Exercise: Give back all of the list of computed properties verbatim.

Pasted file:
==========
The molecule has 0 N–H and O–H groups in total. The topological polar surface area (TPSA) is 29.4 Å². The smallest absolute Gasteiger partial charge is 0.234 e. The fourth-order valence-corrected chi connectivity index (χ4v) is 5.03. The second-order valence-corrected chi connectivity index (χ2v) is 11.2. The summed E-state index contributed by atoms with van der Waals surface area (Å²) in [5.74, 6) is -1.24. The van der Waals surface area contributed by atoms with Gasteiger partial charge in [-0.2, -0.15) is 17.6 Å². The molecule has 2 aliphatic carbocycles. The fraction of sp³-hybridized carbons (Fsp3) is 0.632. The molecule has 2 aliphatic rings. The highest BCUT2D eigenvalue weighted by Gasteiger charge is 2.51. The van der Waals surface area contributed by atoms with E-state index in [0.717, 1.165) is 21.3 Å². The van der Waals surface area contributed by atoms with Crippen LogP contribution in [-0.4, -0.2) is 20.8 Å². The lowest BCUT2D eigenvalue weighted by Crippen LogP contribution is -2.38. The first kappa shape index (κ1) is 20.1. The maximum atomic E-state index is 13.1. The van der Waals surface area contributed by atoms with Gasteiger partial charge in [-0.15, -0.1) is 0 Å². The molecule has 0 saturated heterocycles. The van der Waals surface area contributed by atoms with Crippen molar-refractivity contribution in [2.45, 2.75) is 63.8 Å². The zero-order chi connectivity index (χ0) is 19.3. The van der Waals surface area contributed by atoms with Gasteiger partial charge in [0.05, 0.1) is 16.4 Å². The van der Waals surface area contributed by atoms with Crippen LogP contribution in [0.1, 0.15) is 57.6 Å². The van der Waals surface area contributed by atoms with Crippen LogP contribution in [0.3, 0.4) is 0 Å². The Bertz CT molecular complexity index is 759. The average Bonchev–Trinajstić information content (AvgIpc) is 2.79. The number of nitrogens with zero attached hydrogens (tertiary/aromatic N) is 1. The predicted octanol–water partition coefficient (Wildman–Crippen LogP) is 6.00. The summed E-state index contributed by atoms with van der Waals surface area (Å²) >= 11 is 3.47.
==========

The molecule has 0 N–H and O–H groups in total. The topological polar surface area (TPSA) is 29.4 Å². The smallest absolute Gasteiger partial charge is 0.234 e. The fourth-order valence-corrected chi connectivity index (χ4v) is 5.03. The second-order valence-corrected chi connectivity index (χ2v) is 11.2. The summed E-state index contributed by atoms with van der Waals surface area (Å²) in [5.74, 6) is -1.24. The van der Waals surface area contributed by atoms with Gasteiger partial charge in [-0.2, -0.15) is 17.6 Å². The molecule has 2 aliphatic carbocycles. The fraction of sp³-hybridized carbons (Fsp3) is 0.632. The molecule has 2 aliphatic rings. The highest BCUT2D eigenvalue weighted by Gasteiger charge is 2.51. The van der Waals surface area contributed by atoms with E-state index in [0.717, 1.165) is 21.3 Å². The van der Waals surface area contributed by atoms with Crippen LogP contribution in [-0.4, -0.2) is 20.8 Å². The lowest BCUT2D eigenvalue weighted by Crippen LogP contribution is -2.38. The first kappa shape index (κ1) is 20.1. The maximum atomic E-state index is 13.1. The van der Waals surface area contributed by atoms with Gasteiger partial charge in [-0.15, -0.1) is 0 Å². The molecule has 0 saturated heterocycles. The van der Waals surface area contributed by atoms with Crippen molar-refractivity contribution in [2.45, 2.75) is 63.8 Å². The zero-order chi connectivity index (χ0) is 19.3. The van der Waals surface area contributed by atoms with Gasteiger partial charge in [0.05, 0.1) is 16.4 Å². The van der Waals surface area contributed by atoms with Crippen LogP contribution in [0.1, 0.15) is 57.6 Å². The van der Waals surface area contributed by atoms with Crippen LogP contribution in [0.3, 0.4) is 0 Å². The Bertz CT molecular complexity index is 759. The average Bonchev–Trinajstić information content (AvgIpc) is 2.79. The number of nitrogens with zero attached hydrogens (tertiary/aromatic N) is 1. The predicted octanol–water partition coefficient (Wildman–Crippen LogP) is 6.00. The summed E-state index contributed by atoms with van der Waals surface area (Å²) >= 11 is 3.47.